Hip Flexor Stretch vs. Deep Front Line Stretch

 

Hip flexor stretches have been prescribed to all kinds of people, from desk workers to athletes. In fact, in many cases hip flexor stretching is actually over-prescribed and wrongfully prescribed

 

Since the body is all connected via myofascial chains (or Anatomy Trains) rather than just focusing on a static “hip flexor stretch,” Fascial Stretching allows a large portion of the chain to be stretched which promotes the end goal or freeing up mobility through the tissue. 

 

Fascial stretching is VERY different from stretching yourself. For sake of brevity, one of the main benefits of Fascial Stretch Therapy is the feedback loop that allows stretching to actually be BENEFICIAL. The feedback loop I am referring to is to do with your nervous system AKA your brain and body signals. One of the main tenets of Fascial Stretch Therapy is ‘stretching with the breath.‘ Breathing is what helps the clients’ nerves to completely relax and hence the stretch receptors are less prone to tensing up. If the stretch receptors send the “tense up” message, a good therapist is instantly able to feel this and cue the client appropriately to increase max benefits of the stretch. (This happens a a lot, so we are used to communicating with the client during the session).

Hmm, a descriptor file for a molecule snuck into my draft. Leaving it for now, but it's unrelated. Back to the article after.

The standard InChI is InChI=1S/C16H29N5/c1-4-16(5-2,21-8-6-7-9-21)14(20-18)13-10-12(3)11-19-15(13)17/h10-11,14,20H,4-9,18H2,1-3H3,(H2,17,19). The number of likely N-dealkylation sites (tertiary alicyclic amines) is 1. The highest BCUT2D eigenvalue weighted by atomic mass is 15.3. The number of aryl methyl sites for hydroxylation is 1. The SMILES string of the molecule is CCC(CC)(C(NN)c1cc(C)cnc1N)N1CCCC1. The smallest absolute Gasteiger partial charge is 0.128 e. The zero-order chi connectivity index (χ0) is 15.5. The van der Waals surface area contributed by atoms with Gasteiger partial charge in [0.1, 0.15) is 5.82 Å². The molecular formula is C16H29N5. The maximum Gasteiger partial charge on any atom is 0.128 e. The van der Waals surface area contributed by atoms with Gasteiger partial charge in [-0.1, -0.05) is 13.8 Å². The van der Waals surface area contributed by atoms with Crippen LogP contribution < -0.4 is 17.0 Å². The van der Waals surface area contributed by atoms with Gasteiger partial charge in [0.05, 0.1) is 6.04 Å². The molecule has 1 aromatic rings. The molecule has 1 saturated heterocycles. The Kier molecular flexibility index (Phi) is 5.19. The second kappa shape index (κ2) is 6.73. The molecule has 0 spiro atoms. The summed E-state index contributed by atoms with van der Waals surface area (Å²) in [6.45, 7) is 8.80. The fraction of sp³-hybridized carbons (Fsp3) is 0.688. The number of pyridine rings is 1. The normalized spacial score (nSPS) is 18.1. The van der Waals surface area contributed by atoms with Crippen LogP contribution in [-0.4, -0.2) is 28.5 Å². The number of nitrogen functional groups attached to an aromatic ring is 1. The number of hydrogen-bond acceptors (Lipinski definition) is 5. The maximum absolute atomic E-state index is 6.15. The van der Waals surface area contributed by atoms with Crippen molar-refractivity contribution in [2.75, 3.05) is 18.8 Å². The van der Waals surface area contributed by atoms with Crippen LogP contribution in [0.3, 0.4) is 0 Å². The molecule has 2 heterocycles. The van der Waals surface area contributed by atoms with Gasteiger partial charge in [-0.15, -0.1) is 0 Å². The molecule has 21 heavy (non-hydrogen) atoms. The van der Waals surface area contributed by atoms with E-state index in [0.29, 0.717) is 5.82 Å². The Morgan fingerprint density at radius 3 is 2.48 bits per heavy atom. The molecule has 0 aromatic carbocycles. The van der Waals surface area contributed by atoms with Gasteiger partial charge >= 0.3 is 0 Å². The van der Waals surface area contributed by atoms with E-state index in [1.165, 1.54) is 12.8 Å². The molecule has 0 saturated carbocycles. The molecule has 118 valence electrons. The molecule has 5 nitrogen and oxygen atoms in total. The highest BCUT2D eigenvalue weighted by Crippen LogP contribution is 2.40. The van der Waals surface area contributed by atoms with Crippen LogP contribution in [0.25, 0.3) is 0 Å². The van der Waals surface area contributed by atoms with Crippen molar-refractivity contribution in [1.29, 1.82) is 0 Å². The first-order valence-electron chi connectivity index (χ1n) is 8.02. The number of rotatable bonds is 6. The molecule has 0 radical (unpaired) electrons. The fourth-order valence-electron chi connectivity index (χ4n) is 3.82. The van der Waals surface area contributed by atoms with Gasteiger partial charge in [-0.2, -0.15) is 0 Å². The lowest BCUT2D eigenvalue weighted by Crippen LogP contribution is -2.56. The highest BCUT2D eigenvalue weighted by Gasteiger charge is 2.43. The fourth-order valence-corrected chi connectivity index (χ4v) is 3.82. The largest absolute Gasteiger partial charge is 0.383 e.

There are many relevant points when considering stretching of the Deep Front Line (where the Hip Flexor is located).

2 main ones we find in our practice is:

  • that prolonged shortening of the fascia in the Deep Front Line pulls our chest and shoulders down – contributing to neck and shoulder tension. Which sometimes leaves people with this constant incurable neck and shoulder tension
  • The movement of our Diaphragm becomes restricted. When the breathing muscle doesn’t move… we simply cannot breath like we’re supposed to. Rather we end up breathing from our chest.

We’ll leave it as that for now, here is a small clip of a Deep Front Line Stretch

 

 

Check out the other relevant posts:

Proper Breathing
Stretches for Low Back Pain
Assisted Full Body Stretch

 

 

 

Active Kinetix Fitness & Rehabilitation

Kinesiologists, Active Rehab, Personal Training, Fascial Stretch Therapy

Burnaby, Vancouver, Canada